What are fire evacuation strategies?

Phased Evacuation:

Phased evacuation can be incorporated where there are fire-resisting materials included in the building’s architecture. In this strategy, the first individuals to move out of the building are those with impaired capability and those in close proximity to the fire, unless their PEEP mandates otherwise.

The remaining places are then cleared out in phases. The phase intervals can either be ‘vertical phased’ or ‘horizontal phased’ evacuation. In a building employing the phased strategy, avoid evacuating simultaneously to avoid the escape routes exceeding the capacity population of efficient movement.


Progressive Horizontal Evacuation:

Progressive horizontal evacuation entails moving people to an adjoining fire section on the same floor, from where they can clear out to a location of ultimate safety.

This evacuation strategy may be suitable for institutions such as care homes and hospitals, where fire-resistant rooms are available or locations where treatment can proceed until the fire has been put out.

You should note that horizontal evacuations are risky and take time, so extra fire precautions may be needed. This includes fore control areas, voice alarm systems, fire extinguishers, sprinklers distributed appropriately, or compartmentation of the building (using fire-resistant materials).


Defend In Place:

Certain situations may need the inhabitants inside the building to remain right where they are and allow the firefighters to put out the fire. This approach depends on firefighting measures undertaken to protect the delegated areas.

This strategy is perfect for healthcare facilities where occupants don’t have the ability to move. In most cases, the occupants in question may rely on life-supporting machinery and other essential equipment. The ‘defend in place’ approach of handling fires enables the hospital staff to keep patients where they are as they continue to receive treatment.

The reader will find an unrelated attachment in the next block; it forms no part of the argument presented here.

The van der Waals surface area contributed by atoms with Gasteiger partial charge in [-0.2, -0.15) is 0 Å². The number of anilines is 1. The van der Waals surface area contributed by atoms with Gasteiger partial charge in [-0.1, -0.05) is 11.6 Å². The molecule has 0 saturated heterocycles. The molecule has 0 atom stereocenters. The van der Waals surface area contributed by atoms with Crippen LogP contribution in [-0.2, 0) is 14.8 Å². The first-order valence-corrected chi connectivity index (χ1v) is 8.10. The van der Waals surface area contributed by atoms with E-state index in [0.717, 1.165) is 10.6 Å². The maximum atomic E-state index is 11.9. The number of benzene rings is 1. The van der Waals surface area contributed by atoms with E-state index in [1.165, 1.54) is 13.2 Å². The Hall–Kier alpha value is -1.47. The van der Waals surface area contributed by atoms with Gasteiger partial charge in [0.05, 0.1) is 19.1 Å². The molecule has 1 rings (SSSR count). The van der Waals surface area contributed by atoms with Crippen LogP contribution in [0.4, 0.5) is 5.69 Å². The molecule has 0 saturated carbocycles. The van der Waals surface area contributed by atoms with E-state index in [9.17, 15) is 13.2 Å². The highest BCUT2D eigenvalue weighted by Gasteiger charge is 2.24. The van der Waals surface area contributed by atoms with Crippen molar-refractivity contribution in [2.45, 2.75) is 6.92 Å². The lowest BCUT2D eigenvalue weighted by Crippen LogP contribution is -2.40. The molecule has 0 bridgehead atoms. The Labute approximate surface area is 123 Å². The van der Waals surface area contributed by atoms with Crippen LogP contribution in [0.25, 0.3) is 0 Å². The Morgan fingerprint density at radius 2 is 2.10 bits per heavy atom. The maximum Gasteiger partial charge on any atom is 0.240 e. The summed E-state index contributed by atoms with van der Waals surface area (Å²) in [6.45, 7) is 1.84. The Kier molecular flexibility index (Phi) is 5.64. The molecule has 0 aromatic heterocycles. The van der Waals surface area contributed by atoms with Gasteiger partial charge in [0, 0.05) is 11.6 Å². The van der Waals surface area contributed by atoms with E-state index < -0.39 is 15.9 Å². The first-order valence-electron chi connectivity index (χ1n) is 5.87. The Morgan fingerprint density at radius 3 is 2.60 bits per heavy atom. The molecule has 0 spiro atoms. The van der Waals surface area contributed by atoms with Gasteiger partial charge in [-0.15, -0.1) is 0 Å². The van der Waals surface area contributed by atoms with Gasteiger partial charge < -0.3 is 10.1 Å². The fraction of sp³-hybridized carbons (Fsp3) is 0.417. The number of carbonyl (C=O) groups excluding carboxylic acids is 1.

Stay Put:

In a ‘stay put’ approach, when there’s a single flat fire, the inhabitants of that flat will clear out, and all the remaining occupants in the flat will be safe only if they remain where they are. A ‘Stay Put’ policy approach entails the following:

  • When a fire erupts in a flat, the inhabitants warn other occupants inhabiting the flat, get out of the premises calmly and call the fire brigade for immediate help.
  • If a fire erupts in common areas of the building, anybody in that area should get out of the building and call the Fire and Rescue immediately.
  • All other occupants not in immediate danger of the fire would preferably remain where they are unless otherwise instructed by the Fire and Rescue Service.


However, this doesn’t suggest that inhabitants not directly affected by the fire who want to get out of the building should be impeded. Nor does it stop those clearing out of a flat that’s on fire from warning their flat neighbours of the danger, allowing them also to evacuate if they don’t feel safe.


There isn’t any Building regulation in place that provides passive or active fire protection guidelines, which would enable another option to the Stay Put Strategy.


A good risk assessor will determine which strategy is best for your building based on the building design, use and fire alarm system. Not sure which strategy you should adopt? Not sure about fire regulations? Let London’s premier fire risk assessment company assist you. Whether it is a London fire risk assessment or a London fire strategy report, Call us today for a no obligation and competitive quote. We are ranked by Google as the number one London fire safety company for a reason.